Exotic Quantum State Of Matter Discovered - known as the quantum Hall effect.
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Exotic Quantum State Of Matter Discovered
ScienceDaily (Apr. 25, 2008) - A team of scientists from Princeton
University has found that one of the most intriguing phenomena in
condensed-matter physics -- known as the quantum Hall effect -- can occur in
nature in a way that no one has ever before seen.
Writing in the April 24 issue of Nature, the scientists report that they
have recorded this exotic behavior of electrons in a bulk crystal of
bismuth-antimony without any external magnetic field being present. The
work, while significant in a fundamental way, could also lead to advances in
new kinds of fast quantum or "spintronic" computing devices, of potential
use in future electronic technologies, the authors said.
"We had the right tool and the right set of ideas," said Zahid Hasan, an
assistant professor of physics who led the research and propelled X-ray
photons at the surface of the crystal to find the effect. The team used a
high-energy, accelerator-based technique called "synchrotron photo-electron
And, Hasan added, "We had the right material."
The quantum Hall effect has only been seen previously in atomically thin
layers of semiconductors in the presence of a very high applied magnetic
field. In exploring new realms and subjecting materials to extreme
conditions, the scientists are seeking to enrich the basis for understanding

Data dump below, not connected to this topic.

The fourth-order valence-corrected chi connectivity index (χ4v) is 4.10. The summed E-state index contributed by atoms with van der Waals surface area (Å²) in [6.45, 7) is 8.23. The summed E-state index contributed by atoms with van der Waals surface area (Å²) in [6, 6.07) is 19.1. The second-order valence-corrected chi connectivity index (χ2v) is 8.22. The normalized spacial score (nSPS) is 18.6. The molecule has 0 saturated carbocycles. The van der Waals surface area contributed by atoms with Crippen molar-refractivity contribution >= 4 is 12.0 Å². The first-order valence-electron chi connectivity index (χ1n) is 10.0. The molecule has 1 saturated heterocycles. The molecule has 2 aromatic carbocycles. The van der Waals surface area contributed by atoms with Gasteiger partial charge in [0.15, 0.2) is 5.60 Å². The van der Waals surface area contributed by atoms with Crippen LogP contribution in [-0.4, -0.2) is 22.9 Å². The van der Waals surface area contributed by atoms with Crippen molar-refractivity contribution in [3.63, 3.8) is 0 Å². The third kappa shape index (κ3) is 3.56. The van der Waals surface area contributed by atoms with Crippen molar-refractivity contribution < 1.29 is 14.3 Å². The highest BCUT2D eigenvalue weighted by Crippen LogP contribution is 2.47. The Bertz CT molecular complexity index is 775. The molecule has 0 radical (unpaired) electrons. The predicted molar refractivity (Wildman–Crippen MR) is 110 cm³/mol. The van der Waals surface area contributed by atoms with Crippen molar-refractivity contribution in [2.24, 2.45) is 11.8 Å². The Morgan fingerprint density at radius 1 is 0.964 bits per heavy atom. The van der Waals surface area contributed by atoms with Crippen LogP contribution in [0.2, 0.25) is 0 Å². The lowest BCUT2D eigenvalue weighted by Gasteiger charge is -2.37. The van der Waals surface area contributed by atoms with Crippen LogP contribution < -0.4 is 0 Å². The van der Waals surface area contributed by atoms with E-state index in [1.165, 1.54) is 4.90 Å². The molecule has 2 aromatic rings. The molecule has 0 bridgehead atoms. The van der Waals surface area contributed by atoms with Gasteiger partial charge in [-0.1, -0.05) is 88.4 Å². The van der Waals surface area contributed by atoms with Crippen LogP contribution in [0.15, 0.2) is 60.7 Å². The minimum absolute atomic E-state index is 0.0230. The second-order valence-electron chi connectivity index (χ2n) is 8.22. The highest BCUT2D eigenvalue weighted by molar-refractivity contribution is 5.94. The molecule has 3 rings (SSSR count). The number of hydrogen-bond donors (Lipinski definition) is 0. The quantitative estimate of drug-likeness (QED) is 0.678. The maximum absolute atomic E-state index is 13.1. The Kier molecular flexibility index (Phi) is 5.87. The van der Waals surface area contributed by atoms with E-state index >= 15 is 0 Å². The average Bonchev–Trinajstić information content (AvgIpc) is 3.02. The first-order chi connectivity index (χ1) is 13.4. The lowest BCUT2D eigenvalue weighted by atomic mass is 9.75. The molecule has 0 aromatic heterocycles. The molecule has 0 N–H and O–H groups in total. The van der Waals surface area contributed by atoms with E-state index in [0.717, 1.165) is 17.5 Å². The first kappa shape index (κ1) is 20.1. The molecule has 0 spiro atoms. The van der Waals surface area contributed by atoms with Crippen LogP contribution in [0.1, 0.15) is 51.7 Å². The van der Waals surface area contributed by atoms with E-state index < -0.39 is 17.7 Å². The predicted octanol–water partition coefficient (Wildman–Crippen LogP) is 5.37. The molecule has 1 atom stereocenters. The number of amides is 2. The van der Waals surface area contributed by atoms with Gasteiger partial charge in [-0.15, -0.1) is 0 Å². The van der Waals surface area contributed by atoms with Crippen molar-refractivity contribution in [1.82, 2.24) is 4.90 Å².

how electrons move.
Robert Cava, the Russell Wellman Moore Professor of Chemistry and a
co-author on the paper, worked with members of his team to produce the
crystal in his lab over many months of trial-and-error. "This is one of
those wonderful examples in science of an intense, extended collaboration
between scientists in different fields," said Cava, also chair of the
Department of Chemistry.
"This remarkable experiment is a major home run for the Princeton team,"
said Phuan Ong, a Princeton professor of physics who was not involved in the
research. Ong, who also serves as assistant director of the Princeton Center
for Complex Materials, added that the experiment "will spark a worldwide
scramble to understand the new states and a major program to manipulate them
for new electronic applications."
Electrons, which are electrically charged particles, behave in a magnetic
field, as some scientists have put it, like a cloud of mosquitoes in a
crosswind. In a material that conducts electricity, like copper, the
magnetic "wind" pushes the electrons to the edges. An electrical voltage
rises in the direction of this wind -- at right angles to the direction of
the current flow. Edwin Hall discovered this unexpected phenomenon, which
came to be known as the Hall effect, in 1879. The Hall effect has become a
standard tool for assessing charge in electrical materials in physics labs
In 1980, the German physicist Klaus von Klitzing studied the Hall effect
with new tools. He enclosed the electrons in an atom-thin layer, and cooled
them to near absolute zero in very powerful magnetic fields. With the
electrons forced to move in a plane, the Hall effect, he found, changed in
discrete steps, meaning that the voltage increased in chunks, rather than
increasing bit by bit as it was expected to. Electrons, he found, act
unpredictably when grouped together. His work won him the Nobel Prize in
physics in 1985.